I disconnect, connect, read, troubleshoot, read some more. Okay, now I've been doing this for over an hour (seems like four). Finally, I get it to post, but I reposted my blog and now I have two, but I still can’t just hit the share button. Oh god, I have to read more. I have to admit, sometimes when I try to figure some tech problem out, I can’t even understand what they are asking me to do. I admit Squarespace is pretty good; I need those visuals they provide. Now I'm losing my patience. Afraid I might take my frustration out on the cats. I’ve disconnected and reconnected the account; what does “Impersonate page” mean? WTF. Wait a minute I can’t even see that. I guess this is one of the downsides of working for myself. Damn, when I was at the Times, I should have paid more attention.
I get asked all the time where should people submit stories to? My answer is always the same, “Who do you know? Who do you work with?” When I was at the Los Angeles Times, photographers sent me photo stories all the time. They might have been very good, but I don’t know you and it’s a matter of trust. Recently, scrolling through Facebook I came across a story that seemed rather odd and quite sensational. I checked the sources and was unfamiliar with them. Reading further about the subject, I found the article was wrong. So how does that affect you? I don’t know you, I have to trust you. I have to know you are showing me the truth. Cultivate relationships, and if you don’t know someone where you want to be published, find a way to get to know them. I was recently looking at the New York Times portfolio review and the list of reviewers was an incredible who’s who list of photography. Did you apply? Workshops, conferences, you know that old saying about networking and that you need to do it. Network.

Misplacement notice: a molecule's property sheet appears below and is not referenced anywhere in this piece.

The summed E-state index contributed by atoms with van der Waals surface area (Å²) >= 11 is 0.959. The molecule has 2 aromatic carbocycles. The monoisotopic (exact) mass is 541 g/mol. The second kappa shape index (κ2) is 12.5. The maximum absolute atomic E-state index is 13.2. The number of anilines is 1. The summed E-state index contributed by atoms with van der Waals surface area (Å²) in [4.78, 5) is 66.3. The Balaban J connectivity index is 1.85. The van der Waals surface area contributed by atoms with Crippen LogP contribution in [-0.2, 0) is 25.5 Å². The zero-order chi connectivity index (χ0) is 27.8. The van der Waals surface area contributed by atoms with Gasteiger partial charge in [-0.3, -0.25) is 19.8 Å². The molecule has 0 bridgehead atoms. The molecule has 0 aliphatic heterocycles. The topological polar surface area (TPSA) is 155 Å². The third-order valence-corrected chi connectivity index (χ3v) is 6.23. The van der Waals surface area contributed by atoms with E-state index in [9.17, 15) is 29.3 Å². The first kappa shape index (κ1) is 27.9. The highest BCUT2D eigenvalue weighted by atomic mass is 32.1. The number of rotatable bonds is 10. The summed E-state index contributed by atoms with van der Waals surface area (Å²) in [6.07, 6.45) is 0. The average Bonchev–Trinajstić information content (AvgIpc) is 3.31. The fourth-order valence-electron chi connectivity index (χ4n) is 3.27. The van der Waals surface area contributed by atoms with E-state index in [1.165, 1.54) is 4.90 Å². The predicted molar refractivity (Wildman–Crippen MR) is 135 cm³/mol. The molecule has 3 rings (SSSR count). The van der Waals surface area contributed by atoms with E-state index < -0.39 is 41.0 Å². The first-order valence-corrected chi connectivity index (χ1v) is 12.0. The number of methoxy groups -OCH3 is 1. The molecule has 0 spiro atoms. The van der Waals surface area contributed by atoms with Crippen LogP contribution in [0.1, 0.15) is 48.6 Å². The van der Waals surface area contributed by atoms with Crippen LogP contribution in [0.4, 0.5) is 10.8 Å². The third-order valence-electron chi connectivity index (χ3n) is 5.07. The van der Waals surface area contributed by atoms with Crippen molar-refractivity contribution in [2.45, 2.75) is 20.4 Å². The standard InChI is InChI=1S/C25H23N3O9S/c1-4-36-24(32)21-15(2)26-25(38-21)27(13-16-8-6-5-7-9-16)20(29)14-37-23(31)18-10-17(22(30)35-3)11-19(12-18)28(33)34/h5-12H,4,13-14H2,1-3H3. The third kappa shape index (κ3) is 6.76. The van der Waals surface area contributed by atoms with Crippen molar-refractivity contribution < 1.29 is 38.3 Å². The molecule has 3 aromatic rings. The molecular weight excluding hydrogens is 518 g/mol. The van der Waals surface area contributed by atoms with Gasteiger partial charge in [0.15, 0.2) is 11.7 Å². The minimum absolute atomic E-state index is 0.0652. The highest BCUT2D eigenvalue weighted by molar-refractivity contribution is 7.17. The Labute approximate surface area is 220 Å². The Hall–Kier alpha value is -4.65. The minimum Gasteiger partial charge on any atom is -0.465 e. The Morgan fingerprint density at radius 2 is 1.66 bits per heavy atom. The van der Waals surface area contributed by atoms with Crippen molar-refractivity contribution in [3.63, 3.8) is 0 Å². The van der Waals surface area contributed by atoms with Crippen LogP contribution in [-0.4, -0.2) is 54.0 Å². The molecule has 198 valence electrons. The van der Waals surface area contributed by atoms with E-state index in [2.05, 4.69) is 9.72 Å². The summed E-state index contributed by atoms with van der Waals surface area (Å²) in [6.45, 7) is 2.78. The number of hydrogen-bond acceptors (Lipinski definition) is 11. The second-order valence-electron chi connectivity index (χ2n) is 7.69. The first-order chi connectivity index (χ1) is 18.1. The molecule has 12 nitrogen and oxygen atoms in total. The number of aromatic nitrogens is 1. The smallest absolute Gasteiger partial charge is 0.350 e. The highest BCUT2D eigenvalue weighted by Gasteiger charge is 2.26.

One other thing to consider; know who you are selling to. Don’t send a story that is a year old when you know the publisher is only interested in current news. Cultivate relationships, and if you don’t know someone where you want to be published find a way to get to know them.
The best part of my job as a freelance picture editor is that I get to learn. When I decided to go from a photographer to a picture editor, I thought I would miss the travel and the opportunity to see new places and meet new people. But what I found was that my opportunities grew tenfold. With every photographer I work with and every photo I edit, I get to be a different person with a different point a view, imagining the world with a different perspective.
My clients are constantly teaching me about people and places I had very little knowledge about. And because I have always enjoyed becoming fully immersed in a story, learning all there is to know, I get emotionally involved. Their stories – your stories – are my stories. In fact, I find myself reading novels and doing research so I can keep up and have a better understanding. Recently, in my head, I’ve been to Kashmir, Papua New Guinea, and South Africa.
Would I like to tell you about the other places I am currently learning about? Yes, but then I’d be going against my promise that I don’t talk about photographers’ stories until they are published. And I never share story ideas from one photographer to another.